The nurses disconnected the machines and removed the tubes from you, allowing me to pick you up and put you on my shoulder one final time. Daddy held us both. Everyone else left the hospital room, leaving the three of us alone. The way we had been just 20 short weeks before on the day you were born. That was a Thursday too.
But, this time, we would have to leave the hospital without you. Our once happy family was broken-hearted and broken apart. It took us three hours to let you go and to walk out of the PICU’s doors.
It must have been a hot day. The heat waves rose from the pavement in the hospital parking lot as we made our way to the car, but I didn’t feel anything but grief. I was so numb. My face was wet with tears. We started driving towards the sunset, brilliant in its pinks, oranges, and gold. We hoped that it was a sign from you. We needed to know that you were safe.
We second-guessed our decisions as the miles passed and the distance from the hospital – and you – grew. Had the doctors given us good counsel? Had we done enough? Was this really what you wanted? Did we let go too soon? How did we get to this dark place?
We ended up at your Gigi and Papa’s house, just before 9 PM. We simply couldn’t face going home without you, where everything was how we haphazardly left it as we rushed you to the hospital in respiratory distress. Where your little blue bedroom would remain empty. Nana, Granddad, Auntie Eimear, and Uncle Ed were waiting for us, with tear-streaked faces and open arms. They had flown in from Dublin, racing against time to get to you. To us. But time wasn’t on our side.
Soon, Daddy and I excused ourselves for bed. I refused to wash my face or change into pajamas; your sweat was on my skin and your scent on my clothes. How could I take them off? Your daddy held me, with his head against the same shoulder where you last laid. We sobbed into the darkness. And, in the depth of the night, I felt the warm weight of you pressing against my chest, and I knew you really had found peace. Sleep came to claim us. The day – the worst day of our lives – was done. And, we would never take the certainty of another day for granted.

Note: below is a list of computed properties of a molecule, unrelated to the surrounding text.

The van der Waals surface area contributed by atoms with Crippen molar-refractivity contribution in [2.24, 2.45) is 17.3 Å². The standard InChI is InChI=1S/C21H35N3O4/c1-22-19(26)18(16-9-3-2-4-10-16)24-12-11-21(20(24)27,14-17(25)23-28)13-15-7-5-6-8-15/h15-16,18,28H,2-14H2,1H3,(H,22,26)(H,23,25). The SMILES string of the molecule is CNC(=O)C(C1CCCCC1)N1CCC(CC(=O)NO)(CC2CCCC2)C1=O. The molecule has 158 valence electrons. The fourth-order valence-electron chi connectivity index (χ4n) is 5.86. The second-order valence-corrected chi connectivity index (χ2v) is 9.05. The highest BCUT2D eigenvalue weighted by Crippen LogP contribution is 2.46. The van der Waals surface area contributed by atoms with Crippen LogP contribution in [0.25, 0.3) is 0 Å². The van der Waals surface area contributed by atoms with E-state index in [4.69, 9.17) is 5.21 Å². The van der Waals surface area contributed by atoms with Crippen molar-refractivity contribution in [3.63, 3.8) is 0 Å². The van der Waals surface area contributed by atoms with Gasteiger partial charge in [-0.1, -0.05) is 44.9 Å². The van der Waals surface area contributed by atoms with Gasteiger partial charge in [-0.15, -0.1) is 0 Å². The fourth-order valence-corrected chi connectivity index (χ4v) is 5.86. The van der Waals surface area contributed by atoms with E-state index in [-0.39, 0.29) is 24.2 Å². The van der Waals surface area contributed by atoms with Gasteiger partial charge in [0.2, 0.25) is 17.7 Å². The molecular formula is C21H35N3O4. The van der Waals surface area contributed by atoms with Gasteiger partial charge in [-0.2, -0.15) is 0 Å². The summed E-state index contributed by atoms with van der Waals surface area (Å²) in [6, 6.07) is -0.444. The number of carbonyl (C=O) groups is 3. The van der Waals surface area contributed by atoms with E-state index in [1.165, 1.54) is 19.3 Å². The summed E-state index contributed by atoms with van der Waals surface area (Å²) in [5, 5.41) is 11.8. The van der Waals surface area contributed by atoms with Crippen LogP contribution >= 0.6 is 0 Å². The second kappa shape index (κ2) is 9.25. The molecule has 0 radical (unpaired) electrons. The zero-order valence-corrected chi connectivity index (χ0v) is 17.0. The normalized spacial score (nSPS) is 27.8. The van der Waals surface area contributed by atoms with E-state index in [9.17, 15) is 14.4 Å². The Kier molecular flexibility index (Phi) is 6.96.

2,190 days have come and gone since then. And, my first thought when I get out of bed each morning is of you. I miss you so very much and always will.
Yet, as time has passed, our days have morphed from overwhelming sadness to renewed happiness. Six years later, I can feel the warmth of June again. Your little sister and brother have helped to mend our hearts and to keep us focused on the present.
But there are still moments, sometimes surreal and always disconcerting, when I’m transported back to that sterile hospital room. Feeling you slip away from me, but frozen in place by despair. When that happens – when the chasm of time and space between us feels insurmountable and overwhelming – I think about a quote I once read from an unknown author:
“They say that time in Heaven is compared to the ‘blink of an eye’ for us on earth. It helps me to think of you running ahead of me through a beautiful field of wild flowers and butterflies; so happy and completely caught up in what you’re doing, and when you turn around, I’ll already be there.”
I hope that, my Andy, the sun is shining brightly wherever you are. Just blink, and I’ll be by your side once again. Together, we’ll bask in the sun, and we’ll forget that we were ever apart.
But, for today, send me those dragonflies while we’re at the pool, and I’ll know that you are near. You are always in my heart.
Loving you always and forever,